School Safety, Discipline, and Attendance
Integrated in text.
This policy supersedes a policy on the same subject originally adopted in October 1983
and revised in September 1993.
It is the policy of the State Board of Education (State Board) that all students enrolled in public schools in California have the right to safe schools.1 The State Board believes that students cannot benefit fully from an educational program unless they attend school regularly in an environment that is free from physical and psychological harm. The State Board also believes that the leadership in providing safe schools, establishing behavior standards, and improving student attendance must come primarily from local education agency (LEA) boards, superintendents and their staff, and site-level administrators. The leadership must be continuous in order to support comprehensive efforts at each school site to assist students in becoming selfdirected and responsible for their own behavior.
It is further the policy of the State Board (supported by reference in statute 2 ) that the substantial benefit students will derive from regular attendance in a safe and orderly school environment justifies a high priority and commitment of personnel and fiscal resources by the Legislature, Governor, and California Department of Education, and by LEAs.
In accordance with California Education Code Section 35294.1 et seq., the State Board recognizes that a beginning step toward safer schools is the development of a comprehensive plan for school safety by every public school and district in the state. The plan should be developed and integrated into the ongoing school planning efforts that currently exist. Education Code Section 35294.6(a) requires that the plan be reviewed and updated annually by March 1 .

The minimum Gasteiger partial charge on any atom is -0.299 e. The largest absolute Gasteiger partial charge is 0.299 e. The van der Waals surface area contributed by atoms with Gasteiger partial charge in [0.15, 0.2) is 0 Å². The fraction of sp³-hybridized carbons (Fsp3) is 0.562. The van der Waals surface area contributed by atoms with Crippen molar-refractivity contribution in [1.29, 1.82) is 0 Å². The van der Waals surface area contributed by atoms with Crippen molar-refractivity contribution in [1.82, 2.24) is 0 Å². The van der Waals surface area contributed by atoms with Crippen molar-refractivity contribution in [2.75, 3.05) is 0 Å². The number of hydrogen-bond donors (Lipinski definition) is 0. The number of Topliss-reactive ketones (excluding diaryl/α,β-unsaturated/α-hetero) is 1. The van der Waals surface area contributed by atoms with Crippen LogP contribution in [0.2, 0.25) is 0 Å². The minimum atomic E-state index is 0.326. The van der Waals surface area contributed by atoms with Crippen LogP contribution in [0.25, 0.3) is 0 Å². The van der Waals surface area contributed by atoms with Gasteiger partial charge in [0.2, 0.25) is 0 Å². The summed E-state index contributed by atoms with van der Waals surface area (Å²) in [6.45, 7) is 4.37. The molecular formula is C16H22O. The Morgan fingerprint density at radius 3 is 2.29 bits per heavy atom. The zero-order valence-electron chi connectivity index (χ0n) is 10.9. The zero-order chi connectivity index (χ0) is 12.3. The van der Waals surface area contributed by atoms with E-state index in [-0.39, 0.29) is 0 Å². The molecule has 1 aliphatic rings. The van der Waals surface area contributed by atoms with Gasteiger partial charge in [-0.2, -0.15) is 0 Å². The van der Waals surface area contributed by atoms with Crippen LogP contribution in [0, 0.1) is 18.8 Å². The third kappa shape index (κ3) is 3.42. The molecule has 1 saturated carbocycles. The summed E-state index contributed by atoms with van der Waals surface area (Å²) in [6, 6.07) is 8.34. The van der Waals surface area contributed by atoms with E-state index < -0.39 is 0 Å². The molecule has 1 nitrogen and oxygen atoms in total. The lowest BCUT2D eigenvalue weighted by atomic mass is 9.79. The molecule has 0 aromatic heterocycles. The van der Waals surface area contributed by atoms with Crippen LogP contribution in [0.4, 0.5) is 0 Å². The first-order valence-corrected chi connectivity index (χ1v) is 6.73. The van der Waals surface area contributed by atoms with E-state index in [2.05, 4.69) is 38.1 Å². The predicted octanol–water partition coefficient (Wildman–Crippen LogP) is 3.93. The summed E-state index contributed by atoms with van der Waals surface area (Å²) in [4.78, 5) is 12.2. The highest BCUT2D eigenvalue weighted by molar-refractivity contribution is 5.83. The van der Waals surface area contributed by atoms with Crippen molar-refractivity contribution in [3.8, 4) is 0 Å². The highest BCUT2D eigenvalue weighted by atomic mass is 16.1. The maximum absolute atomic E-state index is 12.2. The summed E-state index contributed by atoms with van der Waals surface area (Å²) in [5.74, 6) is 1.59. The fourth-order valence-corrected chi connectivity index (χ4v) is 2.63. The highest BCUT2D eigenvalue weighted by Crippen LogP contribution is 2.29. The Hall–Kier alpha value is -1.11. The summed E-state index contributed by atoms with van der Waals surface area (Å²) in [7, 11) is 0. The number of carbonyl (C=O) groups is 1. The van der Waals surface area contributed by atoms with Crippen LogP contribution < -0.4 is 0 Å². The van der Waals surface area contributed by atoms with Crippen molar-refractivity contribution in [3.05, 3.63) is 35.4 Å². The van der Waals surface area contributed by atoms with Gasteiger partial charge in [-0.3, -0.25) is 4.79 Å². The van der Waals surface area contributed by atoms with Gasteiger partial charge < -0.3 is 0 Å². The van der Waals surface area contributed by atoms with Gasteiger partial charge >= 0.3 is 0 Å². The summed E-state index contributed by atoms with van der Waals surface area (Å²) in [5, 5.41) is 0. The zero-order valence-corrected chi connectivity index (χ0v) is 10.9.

Also, Education Code Section 35294.6(b) requires each school to report in July on the status of its school safety plan (including a description of the plan's key elements) in the annual school accountability report card prepared pursuant to Education Code Sections 33126 et seq. and 35256 et seq. There should be a district-wide statement of philosophy, an enabling policy, and guidelines that serve as a foundation for safe school plans created by individual schools.3 The statement should provide a clear sense of purpose and exemplify district support for the entire planning process. The State Board acknowledges that a student's academic achievement is a great deterrent to school violence; hence, a comprehensive plan should include a focus on high expectations of student performance and behavior in all aspects of the school experience.
Effective safe school plans are developed cooperatively by parents (guardians), students,
teachers, administrators, counselors, and community agencies, including local law enforcement, and approved by the local governing board. The State Board also strongly encourages all LEAs to establish working and collaborative relationships with law enforcement agencies, service agencies, parents (guardians), and community members in order to provide safe and orderly schools, improve attendance, and expand services to students and parents (guardians).
The State Board believes that in order for a comprehensive program for school safety to have long-lasting effects, it should include a planned sequence of strategies and activities appropriate for all students and should be based on specific needs identified by a broad-based safe school committee.4 The program should have a major focus that is preventive in nature and supports the development of youths' assets.5 In addition, it should include provisions to deal with critical issues, such as truancy; racial conflict; bullying; gang activities on campus; violent behaviors; weapons possession on campus; drug, alcohol, and other substance abuse; and natural disasters.